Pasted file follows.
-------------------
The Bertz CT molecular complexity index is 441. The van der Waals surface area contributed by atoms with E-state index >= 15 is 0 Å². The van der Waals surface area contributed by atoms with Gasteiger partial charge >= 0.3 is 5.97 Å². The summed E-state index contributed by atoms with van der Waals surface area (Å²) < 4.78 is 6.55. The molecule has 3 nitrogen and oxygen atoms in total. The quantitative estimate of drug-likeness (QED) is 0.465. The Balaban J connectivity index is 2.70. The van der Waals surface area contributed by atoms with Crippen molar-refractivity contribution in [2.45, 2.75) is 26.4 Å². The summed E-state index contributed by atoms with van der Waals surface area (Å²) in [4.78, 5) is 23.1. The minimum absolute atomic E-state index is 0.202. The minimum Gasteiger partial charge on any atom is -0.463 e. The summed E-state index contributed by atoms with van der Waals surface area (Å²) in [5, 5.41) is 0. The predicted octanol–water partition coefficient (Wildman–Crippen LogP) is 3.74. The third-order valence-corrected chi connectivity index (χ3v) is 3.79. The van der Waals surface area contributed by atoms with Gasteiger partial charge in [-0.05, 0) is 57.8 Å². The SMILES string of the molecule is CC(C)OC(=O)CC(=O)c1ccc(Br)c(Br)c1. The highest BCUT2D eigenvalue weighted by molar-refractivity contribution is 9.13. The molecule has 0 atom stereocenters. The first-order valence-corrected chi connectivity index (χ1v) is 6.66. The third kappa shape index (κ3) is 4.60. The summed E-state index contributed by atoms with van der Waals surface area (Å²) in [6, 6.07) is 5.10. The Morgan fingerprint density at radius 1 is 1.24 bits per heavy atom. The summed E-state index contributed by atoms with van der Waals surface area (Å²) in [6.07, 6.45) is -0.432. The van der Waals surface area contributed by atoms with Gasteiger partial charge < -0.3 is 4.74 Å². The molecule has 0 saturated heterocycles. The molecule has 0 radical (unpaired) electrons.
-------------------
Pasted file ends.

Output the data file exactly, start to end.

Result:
The Bertz CT molecular complexity index is 441. The van der Waals surface area contributed by atoms with E-state index >= 15 is 0 Å². The van der Waals surface area contributed by atoms with Gasteiger partial charge >= 0.3 is 5.97 Å². The summed E-state index contributed by atoms with van der Waals surface area (Å²) < 4.78 is 6.55. The molecule has 3 nitrogen and oxygen atoms in total. The quantitative estimate of drug-likeness (QED) is 0.465. The Balaban J connectivity index is 2.70. The van der Waals surface area contributed by atoms with Crippen molar-refractivity contribution in [2.45, 2.75) is 26.4 Å². The summed E-state index contributed by atoms with van der Waals surface area (Å²) in [4.78, 5) is 23.1. The minimum absolute atomic E-state index is 0.202. The minimum Gasteiger partial charge on any atom is -0.463 e. The summed E-state index contributed by atoms with van der Waals surface area (Å²) in [5, 5.41) is 0. The predicted octanol–water partition coefficient (Wildman–Crippen LogP) is 3.74. The third-order valence-corrected chi connectivity index (χ3v) is 3.79. The van der Waals surface area contributed by atoms with Gasteiger partial charge in [-0.05, 0) is 57.8 Å². The SMILES string of the molecule is CC(C)OC(=O)CC(=O)c1ccc(Br)c(Br)c1. The highest BCUT2D eigenvalue weighted by molar-refractivity contribution is 9.13. The molecule has 0 atom stereocenters. The first-order valence-corrected chi connectivity index (χ1v) is 6.66. The third kappa shape index (κ3) is 4.60. The summed E-state index contributed by atoms with van der Waals surface area (Å²) in [6, 6.07) is 5.10. The Morgan fingerprint density at radius 1 is 1.24 bits per heavy atom. The summed E-state index contributed by atoms with van der Waals surface area (Å²) in [6.07, 6.45) is -0.432. The van der Waals surface area contributed by atoms with Gasteiger partial charge < -0.3 is 4.74 Å². The molecule has 0 saturated heterocycles. The molecule has 0 radical (unpaired) electrons.